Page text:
After their contentious decision to relieve Harry Redknapp of his managerial duties so early into the new campaign, what’s next for Birmingham City going forward? How do they arrest their slump and avoid another relegation battle like last term?
Having had encouraging top-half finishes in both 2014/15 and 2015/16 seasons, Gary Rowett’s shock dismissal at the end of last year set the precedent for their recent shortcomings.
7th in the table and sitting fairly comfortable, the former defender’s stock had risen quickly at St. Andrews, with many clubs reportedly interested in snatching him away from the West Midlands. Rather than vehemently deny suggestions as the owners would’ve wanted, he embraced talk about his future as a sign that he was achieving significant progress with the crop of players at his disposal – which was seen as a worry from the owners’ perspective.
They decided to act quickly and equally hastily, in hindsight, by appointing Gianfranco Zola. The 51-year-old was a fantastic footballer in his prime but it’s fair to say that his managerial career had not taken off with the same effect – having resigned or been dismissed by four clubs in the space of just five years.
However, Rowett had provided the foundations needed to help Zola: he would have more patience and time to work things out, though Birmingham’s aspirations of a play-off spot deteriorated quite quickly after the Italian’s arrival.
He handed in his resignation following their 2-0 home defeat by Burton Albion in mid-April, with the Blues only having won two of their 24 matches under his tenure.
“I am sorry because I came to Birmingham with huge expectations. Unfortunately, the results have not been good and I take full responsibility. If I feel I cannot help the players, why stay? If I cannot help the team, it is better I leave and let someone else do that.”
Performances were weak and disappointing, players’ lack of collective effort was evident at times while seeming more surprising that Zola waited as long as he did before deciding to resign.
Up stepped Harry Redknapp to save their season, at least in part, by helping them avoid relegation. But at 70-years-old, this deal always felt like one convenient for the short-term.
So when it was announced that he’d signed a one-year deal, having kept Birmingham away from the dreaded drop zone, you could excuse supporters for showing optimism ahead of the summer – shrewd acquisitions were needed, whilst selling those who were failing to effectively pull their weight.
“It’s a tough job, a big challenge in this league, but if we can do things right and bring in good players to go with the good players we already have here, then we could have a chance [of progression, a potential play-off challenge]. I’m looking forward to it. This is a big club, a proper club, fantastic supporters, proper people. There’s lots to do over the summer and I’m sure we will all give it a go.”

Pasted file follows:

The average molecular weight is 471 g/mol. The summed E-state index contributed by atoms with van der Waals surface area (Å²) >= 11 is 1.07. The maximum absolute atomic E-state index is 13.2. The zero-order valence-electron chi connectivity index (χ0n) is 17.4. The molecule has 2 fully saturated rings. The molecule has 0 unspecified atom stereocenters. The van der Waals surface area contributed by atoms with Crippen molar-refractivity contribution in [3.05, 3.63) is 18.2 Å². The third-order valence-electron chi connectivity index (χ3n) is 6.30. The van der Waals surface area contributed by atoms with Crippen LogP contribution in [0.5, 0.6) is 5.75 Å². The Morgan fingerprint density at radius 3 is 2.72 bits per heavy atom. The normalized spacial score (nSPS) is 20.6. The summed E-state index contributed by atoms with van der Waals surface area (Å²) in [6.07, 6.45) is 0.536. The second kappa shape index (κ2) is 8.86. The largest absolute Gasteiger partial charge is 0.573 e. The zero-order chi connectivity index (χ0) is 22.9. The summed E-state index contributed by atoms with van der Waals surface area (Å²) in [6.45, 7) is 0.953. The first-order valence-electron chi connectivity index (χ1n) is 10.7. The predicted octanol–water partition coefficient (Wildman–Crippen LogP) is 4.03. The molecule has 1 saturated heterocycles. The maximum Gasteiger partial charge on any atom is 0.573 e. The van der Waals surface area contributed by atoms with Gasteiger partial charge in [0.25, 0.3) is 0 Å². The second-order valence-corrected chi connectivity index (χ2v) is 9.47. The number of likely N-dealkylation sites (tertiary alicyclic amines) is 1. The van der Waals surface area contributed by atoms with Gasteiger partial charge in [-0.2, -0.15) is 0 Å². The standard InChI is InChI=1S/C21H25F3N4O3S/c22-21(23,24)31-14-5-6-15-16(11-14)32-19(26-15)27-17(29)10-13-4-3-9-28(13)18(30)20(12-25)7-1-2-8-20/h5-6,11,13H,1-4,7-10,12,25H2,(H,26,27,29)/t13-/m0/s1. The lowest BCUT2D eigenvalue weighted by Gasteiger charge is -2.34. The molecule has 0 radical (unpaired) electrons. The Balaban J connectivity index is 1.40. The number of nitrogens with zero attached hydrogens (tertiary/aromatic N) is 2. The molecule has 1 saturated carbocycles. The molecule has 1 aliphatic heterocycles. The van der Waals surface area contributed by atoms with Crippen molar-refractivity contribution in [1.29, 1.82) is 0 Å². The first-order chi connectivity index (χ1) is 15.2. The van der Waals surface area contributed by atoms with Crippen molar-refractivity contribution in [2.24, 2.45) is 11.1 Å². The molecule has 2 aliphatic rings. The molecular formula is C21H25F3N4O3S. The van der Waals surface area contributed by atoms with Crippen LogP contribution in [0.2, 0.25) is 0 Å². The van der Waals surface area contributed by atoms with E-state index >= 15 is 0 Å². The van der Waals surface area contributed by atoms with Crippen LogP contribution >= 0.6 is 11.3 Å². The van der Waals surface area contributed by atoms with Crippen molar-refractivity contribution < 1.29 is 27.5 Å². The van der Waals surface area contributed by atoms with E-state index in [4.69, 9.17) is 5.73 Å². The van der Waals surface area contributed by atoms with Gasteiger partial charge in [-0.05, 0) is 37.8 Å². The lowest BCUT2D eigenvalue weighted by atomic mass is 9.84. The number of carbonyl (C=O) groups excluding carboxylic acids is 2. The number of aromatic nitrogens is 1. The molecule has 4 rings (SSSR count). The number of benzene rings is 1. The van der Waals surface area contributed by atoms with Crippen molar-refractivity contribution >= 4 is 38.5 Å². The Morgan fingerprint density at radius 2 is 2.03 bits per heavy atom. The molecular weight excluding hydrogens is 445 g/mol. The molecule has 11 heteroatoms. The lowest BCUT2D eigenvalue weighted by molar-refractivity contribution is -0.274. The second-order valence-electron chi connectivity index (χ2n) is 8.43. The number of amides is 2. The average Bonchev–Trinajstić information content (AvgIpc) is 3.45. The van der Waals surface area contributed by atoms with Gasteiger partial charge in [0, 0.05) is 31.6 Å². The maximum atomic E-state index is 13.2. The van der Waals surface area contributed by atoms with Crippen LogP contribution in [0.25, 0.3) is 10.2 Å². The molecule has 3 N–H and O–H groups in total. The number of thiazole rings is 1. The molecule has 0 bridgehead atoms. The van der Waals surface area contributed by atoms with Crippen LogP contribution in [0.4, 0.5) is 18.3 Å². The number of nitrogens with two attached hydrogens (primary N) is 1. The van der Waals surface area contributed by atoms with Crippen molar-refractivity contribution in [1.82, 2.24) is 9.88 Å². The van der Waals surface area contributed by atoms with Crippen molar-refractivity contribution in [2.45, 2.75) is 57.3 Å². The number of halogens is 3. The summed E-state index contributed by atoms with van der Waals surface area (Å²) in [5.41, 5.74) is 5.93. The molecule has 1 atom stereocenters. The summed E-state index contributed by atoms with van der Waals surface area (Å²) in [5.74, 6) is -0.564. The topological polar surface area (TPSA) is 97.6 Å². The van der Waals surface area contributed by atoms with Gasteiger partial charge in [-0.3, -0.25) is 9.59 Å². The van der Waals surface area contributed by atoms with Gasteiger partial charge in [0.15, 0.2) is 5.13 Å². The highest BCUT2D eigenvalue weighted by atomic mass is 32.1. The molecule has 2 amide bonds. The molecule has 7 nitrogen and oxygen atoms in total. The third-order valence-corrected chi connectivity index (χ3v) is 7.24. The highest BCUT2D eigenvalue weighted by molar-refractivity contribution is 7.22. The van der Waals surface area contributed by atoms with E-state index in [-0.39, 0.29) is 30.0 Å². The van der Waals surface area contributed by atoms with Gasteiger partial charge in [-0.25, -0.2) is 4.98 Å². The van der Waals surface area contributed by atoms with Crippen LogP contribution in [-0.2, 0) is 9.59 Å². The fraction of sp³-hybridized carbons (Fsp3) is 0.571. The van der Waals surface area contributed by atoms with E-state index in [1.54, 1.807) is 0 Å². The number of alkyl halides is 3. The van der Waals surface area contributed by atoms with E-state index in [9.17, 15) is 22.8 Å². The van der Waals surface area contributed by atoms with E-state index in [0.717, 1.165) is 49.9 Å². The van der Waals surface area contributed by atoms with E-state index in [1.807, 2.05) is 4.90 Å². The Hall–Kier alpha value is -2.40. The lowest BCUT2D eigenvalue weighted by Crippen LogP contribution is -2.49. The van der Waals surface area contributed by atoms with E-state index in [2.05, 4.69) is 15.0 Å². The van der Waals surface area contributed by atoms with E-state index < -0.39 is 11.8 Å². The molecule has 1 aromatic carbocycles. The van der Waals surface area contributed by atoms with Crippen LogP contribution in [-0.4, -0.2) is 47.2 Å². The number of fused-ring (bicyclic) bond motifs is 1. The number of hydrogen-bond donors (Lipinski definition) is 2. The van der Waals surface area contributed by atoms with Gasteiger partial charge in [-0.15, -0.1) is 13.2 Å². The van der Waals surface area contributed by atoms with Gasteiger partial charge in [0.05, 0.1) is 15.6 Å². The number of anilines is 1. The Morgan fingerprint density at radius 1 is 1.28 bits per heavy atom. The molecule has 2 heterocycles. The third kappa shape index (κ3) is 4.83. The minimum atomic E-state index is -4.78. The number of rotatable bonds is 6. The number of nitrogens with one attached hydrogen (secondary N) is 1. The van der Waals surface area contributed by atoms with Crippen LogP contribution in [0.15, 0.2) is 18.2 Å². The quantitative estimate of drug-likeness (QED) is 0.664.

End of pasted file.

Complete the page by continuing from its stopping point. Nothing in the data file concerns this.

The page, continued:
Fast-forward four months and once again, Redknapp finds himself without a job. Having been backed in the market by the club’s owners to spend wisely and improve quality too, 14 players were signed. The same number left, all of which vary from season-long loan deals to permanent transfers.
The most notable acquisitions include Brentford forward Jota for a club-record fee, Arsenal full-back Carl Jenkinson and Chelsea’s hot prospect Jeremie Boga (both on loan).
However, Redknapp’s sacking after their 3-1 loss to Preston last weekend was yet another hasty decision by the club’s hierarchy.
Four points from their first eight matches is definitely poor, no-one is disputing that. They sit in 23rd place but should results go their way this weekend and they prevail away against Derby County, they’ll leapfrog both Brentford and Sunderland into 21st – out of the drop zone.
That just highlights how tight it is at the top and bottom of the table in England’s second tier, meaning there’s plenty to play for. Given how they’ve ruthlessly sacked Redknapp without giving him time nor patience to arrest the club’s poor form of late, questions will be asked.
Is there a sustainable long-term plan going forward, as they look to consolidate their position in the Championship before focusing on building a strong enough squad to battle Premier League opposition again?
Steve Cotterill and Aitor Karanka are two of the more popular names that have been speculated upon, who’ll be approached with the challenging tasks which lie ahead. It’s imperative that whoever is at the helm, improves them defensively and consequently makes them a tougher side to beat.
Far too often over the past year have Birmingham conceded early and not looked strong enough – in more ways than one – to recover from setbacks accordingly. It’s time to embrace the basics and strengthen from there, otherwise, uncertainty and frustration will continue to dominate the agenda.